do with C; if it did,
        1.  It would not apply to fortran, Basic, Pascal, or Lisp.
        2.  It would apply just as well to Macintosh, PC, and Amiga users.
        )

Quote:
>What should be the
>name of Make file and what shoul the commands i have to use.

Fine.

Quote:
>-----------------   1st program------------------
>main()
>{
>int a, b,ans;
>printf("Type two intergers:");
>scanf("%d%d", &a, &b);
>ans=formula(a,b);
>printf("The sum of the squares is %d", ans);
>}
>--------------------- 2nd program -------------------
>main()
>{
>formula(int x,int y)
>{
>return (x*x + y*y);
>}

Okay.  Create a file called "omigod.i'm.too.dumb.to.use.a.manual".
In it, put the following lines:
        1stprogram.exe:
                cc -o 1stprogram.exe "   1st program"

        2ndprogram.exe:
                cc -o 2ndprogram.exe " 2nd program "

Now type "make -n -f omigod.i'm.too.dumb.to.use.a.manual".  make will
print out a list of commands; drag over these commands with the left mouse
button, then press the middle mouse button.  If you haven't got a three button
mouse, go cry at a user support services person.

By the way, neither of those is even close to a C program; the first refers
to a function that is never defined, the second tries to begin a function
definition inside main(), which is not allowed, and never finishes main.

If you had asked this in the right place, I would have given useful advice.
As is, this is really more intended as a bit of stress relief for all of the
other people who came here hoping to find something about *C* to read.

-s
--
Copyright 1997 Peter Seebach - seebs at solon.com - C/Unix Wizard

The *other* C FAQ, the hacker FAQ, et al.  http://www.solon.com/~seebs
Unsolicited email (junk mail and ads) is unwelcome, and will be billed for.



Sun, 09 Jan 2000 03:00:00 GMT  
 Make file

Someone asked how to write a make file for a badly presented program
and...

Quote:

> Okay.  Create a file called "omigod.i'm.too.dumb.to.use.a.manual".
> In it, put the following lines:
>         1stprogram.exe:
>                 cc -o 1stprogram.exe "   1st program"

>         2ndprogram.exe:
>                 cc -o 2ndprogram.exe " 2nd program "

> Now type "make -n -f omigod.i'm.too.dumb.to.use.a.manual".

Out of all the bad and inappropriate questions posted here recently, why
pick on this poor guy?  It's your only post in a while, Seebs; there
must be better prey.
--
Regards... Ian.

Ian R. Hay - Toronto, Canada

http://www3.sympatico.ca/ian.hay/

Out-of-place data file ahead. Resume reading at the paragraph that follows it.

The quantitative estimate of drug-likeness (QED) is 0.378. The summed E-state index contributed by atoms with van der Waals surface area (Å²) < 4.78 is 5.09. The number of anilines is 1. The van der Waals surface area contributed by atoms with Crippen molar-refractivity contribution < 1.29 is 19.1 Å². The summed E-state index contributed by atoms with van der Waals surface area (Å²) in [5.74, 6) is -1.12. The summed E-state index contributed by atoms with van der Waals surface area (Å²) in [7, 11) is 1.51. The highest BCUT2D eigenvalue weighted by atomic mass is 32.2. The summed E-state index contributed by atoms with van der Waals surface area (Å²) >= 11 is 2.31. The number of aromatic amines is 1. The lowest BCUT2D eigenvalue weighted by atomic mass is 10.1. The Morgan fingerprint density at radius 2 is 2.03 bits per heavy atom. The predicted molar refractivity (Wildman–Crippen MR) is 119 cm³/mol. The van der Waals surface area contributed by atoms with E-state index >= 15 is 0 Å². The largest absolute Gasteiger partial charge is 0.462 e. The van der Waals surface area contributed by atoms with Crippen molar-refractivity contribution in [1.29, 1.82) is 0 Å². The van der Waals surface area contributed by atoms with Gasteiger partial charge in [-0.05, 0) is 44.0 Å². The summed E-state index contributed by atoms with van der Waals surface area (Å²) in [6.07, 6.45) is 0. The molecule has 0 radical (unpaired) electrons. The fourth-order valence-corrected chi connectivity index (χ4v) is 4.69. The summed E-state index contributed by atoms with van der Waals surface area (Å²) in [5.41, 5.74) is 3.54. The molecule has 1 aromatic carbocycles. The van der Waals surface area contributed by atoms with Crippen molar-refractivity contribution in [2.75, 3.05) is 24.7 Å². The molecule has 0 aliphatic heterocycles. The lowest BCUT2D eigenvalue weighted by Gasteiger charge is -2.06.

----------------------------------------------------------------------



Sun, 09 Jan 2000 03:00:00 GMT  
 Make file

Quote:


> scribbled :
> >I have these 2 simple C programs, would you tell me please how can I
> >write Make File to compile these both files on UNIX. What should be the
> >name of Make file and what shoul the commands i have to use.
> >Thanks a lot

> >Regards.. Nameir

> You don't need a makefile.
> Just type the name of the compiler (gcc, cc, hpcc) and then the name of
> the C file, and see what happens.

He will see several error messages (maybe mixed with some warnings).

Quote:
> Then, chmod 700 file, and type ./file to run it.

No chance, because there is not output file to change or run.

BTW, makefiles are not features of standard C. They are programming
tools, mostly distruibuted with some compilers. For help on creating
makefiles for a Unix compiler, it's best to ask the Unix programming
experts in:

Stephan
(initiator of the campaign against grumpiness in c.l.c)

Quote:
> --
> Revised anti-spam in use : remove X to reply -
> 'Xnetbook' becomes 'netbook'

> Anti-spam thermonuclear warheads cheap at only $300!



Mon, 10 Jan 2000 03:00:00 GMT  
 Make file

Quote:

>Whatever happened to self-reliance?

I thought USENET had made that obsolete long ago.

--

``Not only is UNIX dead, it's starting to smell really bad.'' -- rob



Tue, 11 Jan 2000 03:00:00 GMT  
 Make file

Quote:

> Someone asked how to write a make file for a badly presented program
> and...


> > Okay.  Create a file called "omigod.i'm.too.dumb.to.use.a.manual".
> > In it, put the following lines:
> >         1stprogram.exe:
> >                 cc -o 1stprogram.exe "   1st program"

> >         2ndprogram.exe:
> >                 cc -o 2ndprogram.exe " 2nd program "

> > Now type "make -n -f omigod.i'm.too.dumb.to.use.a.manual".

> Out of all the bad and inappropriate questions posted here recently, why
> pick on this poor guy?  It's your only post in a while, Seebs; there
> must be better prey.

No, I agree with Peter. It was a very stupid question deserving the
answer he gave. It was as funny and stress relieving as he intended it
to be and I would just whish for more stuff like that. It did contain a
certain grumpiness, but thats Peters speciality and it was presented in
a way that I could not object to.

It's a sad fact that there are only a few capable of writing such fine
examples of sarcastic humour and they do not have the time to comment
all the stupid questions in c.l.c

Stephan
(initiator of the campaign against grumpiness in c.l.c)



Tue, 11 Jan 2000 03:00:00 GMT  
 
 [ 10 post ]